Friday, June 24, 2011

Asking For It

Eva Rivera is a proud lesbian Chicana, daughter, sister and sex worker who can walk in 6 inch heels and twirl naked on a pole in front of total strangers but is still viciously afraid of moths. She hails from Fresno, CA and is a poet and aspiring film maker. You can find her more personal writing on her blog.  
Every now and then I am reminded that the nature of my profession is so feared and hated by society that someone can actually aim to destroy my livelihood, incite violence against me, or simply try to scare me. They remind me that despite my effort to maintain my privacy, through vigilance, using my fake name and information, I'm never really safe. Violence against sex workers is nothing new, although we rarely hear about it. Whether you are a dancer, actor, web cam model or escort, there are significant amounts of people who think you shouldn't exist, and can do real harm to you and your family. Most in this business consider this risk. That's why we take precautions such as using fake names and never giving out real information to customers, and even other sex workers. Of course, no matter what precautions anyone takes, in the sex industry or not, it's not always enough. Anyone can be a victim of rape, stalking, etc., but sex workers are especially vulnerable, because our clients can and do become obsessed with our personas. Reports of stalking (sometimes reported, sometimes word-of-mouth) are extremely common among sex workers. Sex workers are also vulnerable because we are less likely to report crimes such as stalking and rape, due to fear of not being believed, being accused of prostitution and risking jail time, deportation and outing.

Recently, a site well-known to those in the porn industry, leaked the personal information of over 15,000 porn actors.( I won't link or name the site for obvious reasons of not wanting to encourage more traffic and at the request of many of the actors whose information appears on the site). This site gives viewers actors stage names next to their real names, addresses, google maps of their homes, and sometimes pictures, names, addresses and telephone numbers of their family members as well. The site claims to be releasing more information soon, such as actors social security numbers, photos of their id's and birth certificates. Apparently, the site obtained this information through a security breach at a popular health clinic where porn actors go for STD testing. According to forums in a popular sex worker support site, some porn actors have had their STD status made public as well.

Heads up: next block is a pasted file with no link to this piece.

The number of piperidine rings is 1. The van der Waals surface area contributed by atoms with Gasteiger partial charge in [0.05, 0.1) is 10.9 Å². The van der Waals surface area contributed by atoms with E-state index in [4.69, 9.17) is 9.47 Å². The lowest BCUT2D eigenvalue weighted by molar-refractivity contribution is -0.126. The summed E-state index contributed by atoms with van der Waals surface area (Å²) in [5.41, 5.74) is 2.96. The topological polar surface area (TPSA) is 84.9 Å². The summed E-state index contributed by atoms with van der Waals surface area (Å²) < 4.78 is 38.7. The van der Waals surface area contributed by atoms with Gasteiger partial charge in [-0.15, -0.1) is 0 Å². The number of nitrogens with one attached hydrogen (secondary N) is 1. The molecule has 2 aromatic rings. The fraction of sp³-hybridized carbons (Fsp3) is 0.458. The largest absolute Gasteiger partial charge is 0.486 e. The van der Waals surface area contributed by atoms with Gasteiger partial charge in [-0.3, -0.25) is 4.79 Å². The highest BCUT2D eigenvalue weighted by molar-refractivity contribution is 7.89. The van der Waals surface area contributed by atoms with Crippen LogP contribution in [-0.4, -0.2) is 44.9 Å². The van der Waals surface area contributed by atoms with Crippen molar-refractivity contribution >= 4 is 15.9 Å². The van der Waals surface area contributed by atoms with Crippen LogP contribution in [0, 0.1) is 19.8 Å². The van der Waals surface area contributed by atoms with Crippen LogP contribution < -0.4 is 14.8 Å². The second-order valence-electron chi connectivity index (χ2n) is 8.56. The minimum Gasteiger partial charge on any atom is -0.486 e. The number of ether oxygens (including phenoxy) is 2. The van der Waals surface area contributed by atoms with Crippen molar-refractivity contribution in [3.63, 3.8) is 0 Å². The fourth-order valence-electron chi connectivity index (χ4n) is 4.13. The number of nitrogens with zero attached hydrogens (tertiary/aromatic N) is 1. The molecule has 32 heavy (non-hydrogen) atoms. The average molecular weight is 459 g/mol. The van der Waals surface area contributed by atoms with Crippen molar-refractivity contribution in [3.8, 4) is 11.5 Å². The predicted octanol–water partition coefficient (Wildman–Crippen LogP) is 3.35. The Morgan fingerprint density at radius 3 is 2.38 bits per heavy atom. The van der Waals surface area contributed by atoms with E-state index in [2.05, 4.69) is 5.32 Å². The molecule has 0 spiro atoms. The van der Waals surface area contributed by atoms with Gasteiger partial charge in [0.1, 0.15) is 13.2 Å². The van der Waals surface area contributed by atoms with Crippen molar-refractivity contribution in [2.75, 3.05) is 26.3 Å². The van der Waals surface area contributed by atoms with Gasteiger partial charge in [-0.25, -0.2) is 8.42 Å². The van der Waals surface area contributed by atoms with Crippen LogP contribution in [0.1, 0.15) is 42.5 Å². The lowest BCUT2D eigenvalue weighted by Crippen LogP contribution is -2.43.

This is harrowing news for sex workers. Many whose names and information have been posted, have started to take legal action, but the damage has already been done. Already, there are reports of sex workers being stalked and harassed, soon after this information leaked.  Instead of sex workers receiving support, protection, and empathy, our slut-shaming, victim-blaming society has simply told us that we've asked for it, that we should've been prepared for this, and we can blame no one but ourselves.  Many don't consider that it's not the fear of being judged by society that pisses us off about this leak, but that it directly puts our lives on the line.

What gives anyone the right to decide who deserves privacy and dignity?  The person responsible for this site claims he is working in the best interest of the sex industry, by "warning" sex workers who not to perform with. He repeatedly calls female actors whores, and male actors in gay porn "fags who are ruining the adult industry by spreading HIV." The man clearly has no idea what he's talking about, but his ignorance has basically put a price on actors' heads.

Everything we see in the media tells us that victims play a part in their own victimhood, and sex workers are the ultimate targets for this. When a rape or murder is reported, there is a small sigh of relief she was doing something that led to this end, it couldn't have been me. But if we don't have enough empathy, resources and integrity to fight for a social environment that protects and supports the most vulnerable, what do we have?

I predict that this leak and others to follow will have huge negative impacts on those involved -- hopefully none resulting in violence. It will likely force some sex workers to leave the industry, or to live in fear. No one is really taking this issue too seriously, so sex workers will have very few avenues to address the situation, heal from it, and have a sense of security that social services and resources are in place, and that people in general have our backs.  It's possible that you have friends, family or acquaintances, who are sex workers, or have performed sex work. It is even more likely, that they wouldn't disclose this information. Make sure they know that you have their backs. I tell my sister everything and it gives me peace of mind to know that she is one more person who knows what I do, who I interact with, and one more person who I can turn to if I'm ever in trouble.